I asked Chris Henden at the amazing East Coast Coffee Madness conference in Montreal recently where he was giving his down-with-the-coffee-refractometer spiel (ask him about it, quite confusing) ‘how possible it would be to give total sugar content and nutritional info on green coffee?’. ‘Expensive’ he said. Probably won’t happen so let’s imagine the whole SCAA cupping disappears in the future and we go for intensities only and at the same time we add an index of enjoyment from 1-15. Do I sound frivolous? One subjective category and the rest intensities and we see how we go. I will report back on how this goes. Take a read of my proposal to Morten and Ida at Coffee Mind. Morton’s response to my letter was very positive and he mentioned he thought this would constitute the basis of a Master’s Thesis so let’s hope one of the young chargers at the Copenhagen Sensory Science unit takes this bull by the horns and we’ll high ho Silver and away.

 

You know the 1-15 scoring scale? It goes like this.

 

Hey Morton. I’m interested in changing our espresso QC for a while. I found the experience of cupping the coffees at NRF very rewarding and I’d like to talk to you and Ida about integrating this into our morning grinder calibration.

 

Would you consider setting up an experiment with us at Prufrock. We could use the Google forms document (maybe it wasn’t google forms but it looked like it) you used for the cupping to assess espressos. We do 10 quantitative measurements based on the world barista championship score sheet. Here’s a link if you’re not familiar with it. http://www.worldbaristachampionship.org/wp-content/uploads/2014/05/2016_WBC_Sensory_Score_Sheet-Ark1.pdf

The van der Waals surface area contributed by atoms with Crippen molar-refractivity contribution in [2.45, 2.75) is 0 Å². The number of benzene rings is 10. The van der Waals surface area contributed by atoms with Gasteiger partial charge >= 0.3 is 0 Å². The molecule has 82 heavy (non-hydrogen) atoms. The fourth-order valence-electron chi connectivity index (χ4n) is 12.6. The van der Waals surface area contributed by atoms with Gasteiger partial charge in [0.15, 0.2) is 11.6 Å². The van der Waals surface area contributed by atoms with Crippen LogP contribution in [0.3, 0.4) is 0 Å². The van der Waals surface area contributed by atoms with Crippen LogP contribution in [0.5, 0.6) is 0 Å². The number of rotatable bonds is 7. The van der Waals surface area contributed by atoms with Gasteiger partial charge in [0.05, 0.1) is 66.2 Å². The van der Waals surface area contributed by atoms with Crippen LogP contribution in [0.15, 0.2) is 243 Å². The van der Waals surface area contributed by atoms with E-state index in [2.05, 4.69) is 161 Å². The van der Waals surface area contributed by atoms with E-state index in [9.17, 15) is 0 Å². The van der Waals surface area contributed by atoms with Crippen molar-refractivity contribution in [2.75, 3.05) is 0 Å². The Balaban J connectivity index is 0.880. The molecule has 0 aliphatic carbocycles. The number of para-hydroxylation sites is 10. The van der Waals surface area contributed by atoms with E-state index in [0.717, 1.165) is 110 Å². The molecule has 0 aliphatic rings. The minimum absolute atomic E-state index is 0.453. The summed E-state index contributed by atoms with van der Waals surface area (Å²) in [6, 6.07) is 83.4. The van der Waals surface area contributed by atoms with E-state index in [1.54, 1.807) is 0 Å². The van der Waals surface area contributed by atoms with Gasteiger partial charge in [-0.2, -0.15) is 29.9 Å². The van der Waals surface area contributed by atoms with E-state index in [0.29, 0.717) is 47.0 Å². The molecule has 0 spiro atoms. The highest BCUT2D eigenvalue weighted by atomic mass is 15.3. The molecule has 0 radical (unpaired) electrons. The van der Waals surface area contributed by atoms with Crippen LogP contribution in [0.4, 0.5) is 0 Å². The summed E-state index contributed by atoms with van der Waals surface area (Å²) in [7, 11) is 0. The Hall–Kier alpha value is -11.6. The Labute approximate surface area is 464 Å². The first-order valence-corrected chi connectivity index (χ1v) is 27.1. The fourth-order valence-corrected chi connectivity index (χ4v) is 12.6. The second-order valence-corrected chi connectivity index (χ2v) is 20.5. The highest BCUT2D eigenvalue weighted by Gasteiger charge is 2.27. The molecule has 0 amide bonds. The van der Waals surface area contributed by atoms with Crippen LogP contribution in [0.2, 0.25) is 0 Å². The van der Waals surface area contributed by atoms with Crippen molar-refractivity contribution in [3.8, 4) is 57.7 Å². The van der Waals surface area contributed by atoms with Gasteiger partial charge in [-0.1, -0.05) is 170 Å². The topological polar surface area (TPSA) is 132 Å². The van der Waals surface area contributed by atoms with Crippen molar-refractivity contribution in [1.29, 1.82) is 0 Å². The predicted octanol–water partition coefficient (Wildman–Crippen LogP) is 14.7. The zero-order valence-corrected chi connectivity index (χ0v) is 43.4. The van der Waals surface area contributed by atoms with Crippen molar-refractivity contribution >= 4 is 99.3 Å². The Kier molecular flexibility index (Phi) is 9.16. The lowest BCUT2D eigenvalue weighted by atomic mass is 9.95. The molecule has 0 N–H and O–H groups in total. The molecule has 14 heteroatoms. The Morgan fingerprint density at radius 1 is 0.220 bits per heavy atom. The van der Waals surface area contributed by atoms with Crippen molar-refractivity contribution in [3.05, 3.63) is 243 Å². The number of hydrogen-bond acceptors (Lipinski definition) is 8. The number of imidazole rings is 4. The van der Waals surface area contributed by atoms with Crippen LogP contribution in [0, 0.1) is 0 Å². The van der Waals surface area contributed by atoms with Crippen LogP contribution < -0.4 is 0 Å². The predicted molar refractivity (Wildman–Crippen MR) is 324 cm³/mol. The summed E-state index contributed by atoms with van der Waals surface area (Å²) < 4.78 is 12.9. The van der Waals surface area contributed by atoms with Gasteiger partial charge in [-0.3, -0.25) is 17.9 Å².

If I converted this into the kind of scoresheet you used, I’d do it something like this:

 

Crema persistency

Flavour intensity

Fruitiness intensity

Aftertaste intensity

Sweetness intensity

Acidity intensity

Bitterness intensity

Weight (body) intensity

Smoothness intensity.

Enjoyment level

 

Then we put a qualitative measurement in there to gauge the barista’s enjoyment level. I think we would need this in there because my goal is to work out a correlation between intensities and the kind of espressos we score highest. Then my theory is that overtime you will be able to get an impression for the combination of intensity levels that make us enjoy a coffee more, at least at Prufrock.

 

I also greatly appreciate the efficiency of the Google forms method of data collection in the café. Does this sound like a valid approach to starting to do something more scientific in the café environment?

 

We record detailed coffee info too on Roast date, variety, extraction yield etc. So this should give you something quantitative to look back to and observe repetitions of the same coffee.

I’m conscious with espresso that we can’t really do the four repetitions that you guys did on the 10 cups table at NRF. So more I think we would see repetitions when we have the same brew ratio and the same extraction yield and the same shot time corresponding. They should taste pretty similar. If they don’t it’s interesting. Also interesting to see which of our baristas score these factors the same way.

Am I way off track here? I’m just conscious that as yet the sensory lexicon has not yet been brought into the cafe environment from day to day.

 

We have an enormous espresso online journal from the last 3-4 years with a lot of data you might want to take a look at to see if this is of interest, just to get a feel for what we have been up to. I will share it with you on google drive and you can check out what we’re up to. We have reformatted it a bit over time so it’s not perfect and not all our data is in there but there is about 500 espresso observations in the current journal.

Jem